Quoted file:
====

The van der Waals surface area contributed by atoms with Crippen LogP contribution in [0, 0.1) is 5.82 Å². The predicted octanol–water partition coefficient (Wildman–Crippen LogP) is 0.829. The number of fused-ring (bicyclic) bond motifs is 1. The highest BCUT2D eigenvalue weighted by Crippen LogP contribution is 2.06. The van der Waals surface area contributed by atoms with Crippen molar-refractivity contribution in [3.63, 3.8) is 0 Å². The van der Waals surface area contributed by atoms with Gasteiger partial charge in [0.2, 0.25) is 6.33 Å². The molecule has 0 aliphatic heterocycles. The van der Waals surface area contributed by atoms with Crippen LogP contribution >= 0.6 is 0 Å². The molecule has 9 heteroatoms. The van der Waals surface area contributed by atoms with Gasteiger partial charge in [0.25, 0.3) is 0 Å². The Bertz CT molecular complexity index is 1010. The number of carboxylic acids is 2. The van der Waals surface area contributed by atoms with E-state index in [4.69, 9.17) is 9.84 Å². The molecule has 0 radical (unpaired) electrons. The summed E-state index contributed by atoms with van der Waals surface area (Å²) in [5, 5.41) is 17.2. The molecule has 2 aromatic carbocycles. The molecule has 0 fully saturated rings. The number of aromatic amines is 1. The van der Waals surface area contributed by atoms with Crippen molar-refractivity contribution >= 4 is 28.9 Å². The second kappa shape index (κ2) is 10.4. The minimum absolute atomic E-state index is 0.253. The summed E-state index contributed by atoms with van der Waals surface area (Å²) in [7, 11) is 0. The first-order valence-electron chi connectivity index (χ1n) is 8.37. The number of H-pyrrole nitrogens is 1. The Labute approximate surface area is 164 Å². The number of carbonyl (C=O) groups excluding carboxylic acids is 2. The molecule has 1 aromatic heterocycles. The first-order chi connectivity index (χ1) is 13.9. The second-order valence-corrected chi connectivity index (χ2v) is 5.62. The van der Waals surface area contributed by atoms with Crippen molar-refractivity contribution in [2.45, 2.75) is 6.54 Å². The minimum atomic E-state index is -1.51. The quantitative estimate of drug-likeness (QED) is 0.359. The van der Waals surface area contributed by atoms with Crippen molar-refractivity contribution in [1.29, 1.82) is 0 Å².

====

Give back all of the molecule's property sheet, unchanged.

The van der Waals surface area contributed by atoms with Crippen LogP contribution in [0, 0.1) is 5.82 Å². The predicted octanol–water partition coefficient (Wildman–Crippen LogP) is 0.829. The number of fused-ring (bicyclic) bond motifs is 1. The highest BCUT2D eigenvalue weighted by Crippen LogP contribution is 2.06. The van der Waals surface area contributed by atoms with Crippen molar-refractivity contribution in [3.63, 3.8) is 0 Å². The van der Waals surface area contributed by atoms with Gasteiger partial charge in [0.2, 0.25) is 6.33 Å². The molecule has 0 aliphatic heterocycles. The van der Waals surface area contributed by atoms with Crippen LogP contribution >= 0.6 is 0 Å². The molecule has 9 heteroatoms. The van der Waals surface area contributed by atoms with Gasteiger partial charge in [0.25, 0.3) is 0 Å². The Bertz CT molecular complexity index is 1010. The number of carboxylic acids is 2. The van der Waals surface area contributed by atoms with E-state index in [4.69, 9.17) is 9.84 Å². The molecule has 0 radical (unpaired) electrons. The summed E-state index contributed by atoms with van der Waals surface area (Å²) in [5, 5.41) is 17.2. The molecule has 2 aromatic carbocycles. The molecule has 0 fully saturated rings. The number of aromatic amines is 1. The van der Waals surface area contributed by atoms with Crippen molar-refractivity contribution >= 4 is 28.9 Å². The second kappa shape index (κ2) is 10.4. The minimum absolute atomic E-state index is 0.253. The summed E-state index contributed by atoms with van der Waals surface area (Å²) in [7, 11) is 0. The first-order valence-electron chi connectivity index (χ1n) is 8.37. The number of H-pyrrole nitrogens is 1. The Labute approximate surface area is 164 Å². The number of carbonyl (C=O) groups excluding carboxylic acids is 2. The molecule has 1 aromatic heterocycles. The first-order chi connectivity index (χ1) is 13.9. The second-order valence-corrected chi connectivity index (χ2v) is 5.62. The van der Waals surface area contributed by atoms with Crippen molar-refractivity contribution in [2.45, 2.75) is 6.54 Å². The minimum atomic E-state index is -1.51. The quantitative estimate of drug-likeness (QED) is 0.359. The van der Waals surface area contributed by atoms with Crippen molar-refractivity contribution in [1.29, 1.82) is 0 Å².